The judgment of the Supreme Court in Percept D'Mark (India) Pvt. Ltd. v. Zaheer Khan and Anr. sheds some light on the legality of such clauses. The Apex Court observed,
"Under Section 27 of the Contract Act:
  1. A restrictive covenant extending beyond the term of the contract is void and not enforceable.
  2. The doctrine of restraint of trade does not apply during the continuance of the employment contract and is applied only when the contract comes to an end.
  3. As held by this Court in Gujarat Bottling v. Coca Cola (supra), this doctrine is not confined only to contracts of employment, but is also applicable to all other contracts.

Given the aforesaid observations, it can be inferred that while dealing with disputes relating to such non-compete clause under an employment agreement, the Indian courts have considered the pre-termination period of the employment distinct from the post-termination period of the employment. Whilst the courts have been tolerant about the application of the non-compete clause, they have walked an extra mile to ensure that such clause does not have an effect after the cessation of employment and have held that such clause would fall within the mischief of section 27 of the Contract Act.

However, the Supreme Court in Niranjan Shankar Golikari v. The Century Spinning and Mfg. Co. Ltd., thereby giving a liberal interpretation to section 27 of the Contract Act further clarified that not all non-compete clauses effective after the termination of the employment agreement are prima facie prohibited and held:
"a negative covenant that the employee would not engage himself in a trade or business or would not get himself employed by any other master for whom he would perform similar or substantially similar duties is not, therefore, a restraint of trade unless the contract as aforesaid is unconscionable or excessively harsh or unreasonable or one-sided".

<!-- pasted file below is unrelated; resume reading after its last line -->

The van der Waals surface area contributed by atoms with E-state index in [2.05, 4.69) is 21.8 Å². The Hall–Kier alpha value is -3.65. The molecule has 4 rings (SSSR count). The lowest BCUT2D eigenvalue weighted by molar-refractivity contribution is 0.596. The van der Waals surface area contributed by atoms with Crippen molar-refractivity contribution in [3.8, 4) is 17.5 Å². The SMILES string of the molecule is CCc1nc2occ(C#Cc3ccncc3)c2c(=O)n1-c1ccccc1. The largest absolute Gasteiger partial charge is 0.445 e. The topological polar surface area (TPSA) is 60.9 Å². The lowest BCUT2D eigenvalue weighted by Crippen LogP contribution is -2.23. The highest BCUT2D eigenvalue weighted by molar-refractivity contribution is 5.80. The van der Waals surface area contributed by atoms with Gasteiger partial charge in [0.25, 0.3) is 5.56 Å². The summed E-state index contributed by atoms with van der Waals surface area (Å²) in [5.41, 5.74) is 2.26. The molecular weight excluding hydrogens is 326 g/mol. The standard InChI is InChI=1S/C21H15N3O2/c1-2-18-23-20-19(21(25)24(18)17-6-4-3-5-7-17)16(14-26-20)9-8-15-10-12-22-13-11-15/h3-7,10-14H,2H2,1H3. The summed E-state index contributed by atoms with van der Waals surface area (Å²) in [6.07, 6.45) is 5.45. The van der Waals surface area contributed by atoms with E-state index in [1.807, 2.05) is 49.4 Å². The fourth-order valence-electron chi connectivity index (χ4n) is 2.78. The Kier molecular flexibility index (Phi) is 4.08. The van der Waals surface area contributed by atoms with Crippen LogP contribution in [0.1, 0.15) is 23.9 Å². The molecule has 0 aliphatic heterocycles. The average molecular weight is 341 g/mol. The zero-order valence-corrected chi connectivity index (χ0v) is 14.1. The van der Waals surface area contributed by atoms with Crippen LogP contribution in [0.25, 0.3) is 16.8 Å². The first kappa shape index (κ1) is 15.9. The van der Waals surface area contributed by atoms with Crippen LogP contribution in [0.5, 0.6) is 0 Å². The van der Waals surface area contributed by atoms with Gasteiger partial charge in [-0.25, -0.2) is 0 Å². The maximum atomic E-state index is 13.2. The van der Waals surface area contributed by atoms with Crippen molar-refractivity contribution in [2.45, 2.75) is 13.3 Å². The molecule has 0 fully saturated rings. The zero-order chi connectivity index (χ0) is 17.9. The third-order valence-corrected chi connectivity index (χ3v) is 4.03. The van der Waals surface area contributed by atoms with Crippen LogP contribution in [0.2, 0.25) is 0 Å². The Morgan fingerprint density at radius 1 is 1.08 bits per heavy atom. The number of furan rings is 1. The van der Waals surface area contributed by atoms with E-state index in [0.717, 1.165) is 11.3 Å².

Therefore, to qualify for being enforceable by law, it is important to ensure that the restriction imposed by the employer is reasonable and not harsh on the employees. It may not be out of place to specify that the restrictions to the extent of "non-solicitation" and/or "non-disclosure" may be viewed as an exception to this rule. Though the non-solicitation clause may be prima facie viewed as negative, they are valid and enforceable by law.
The Delhi High Court in Wipro Limited v. Beckman Coulter International S.A. held that bar under Section 27 of the Act will not be attracted in cases where non-solicitation clauses operate between business partner and distributor contracts or similar partnership contracts between two independent entities as opposed to that between an employer and an employee.

Therefore, non-solicitation clauses have more sanctity when part of agreements such as those of partnership where there is a strong implicit presumption that each party had an equal opportunity at the negotiation table and there was an absence of dominance of will of one party over another. This however would be dependent on the facts of each case and the language of each contract. Similarly, in Mr. Diljeet Titus, Advocate v. Mr. Alfred A. Adebare and Ors., the Delhi High Court clarified that confidential information of the employer can be protected even in the post-employment period.

Reasonableness of restraint depends upon various factors, and the restraint to prevent divulgence of trade secrets or business connections has to be reasonable in the interest of the parties to ensure adequate protection to the covenantee. On careful analysis of section 27 keeping in view the exception provided with it, it can be safely concluded that the section implies that, to be valid an agreement in restraint of trade must be reasonable between the parties and consistent with the interest of the public.

Whatever a reasonable man would do using common sense and knowledge, under the given circumstances, will account as reasonable. Therefore the test of reasonability depends on the facts and circumstances of each case.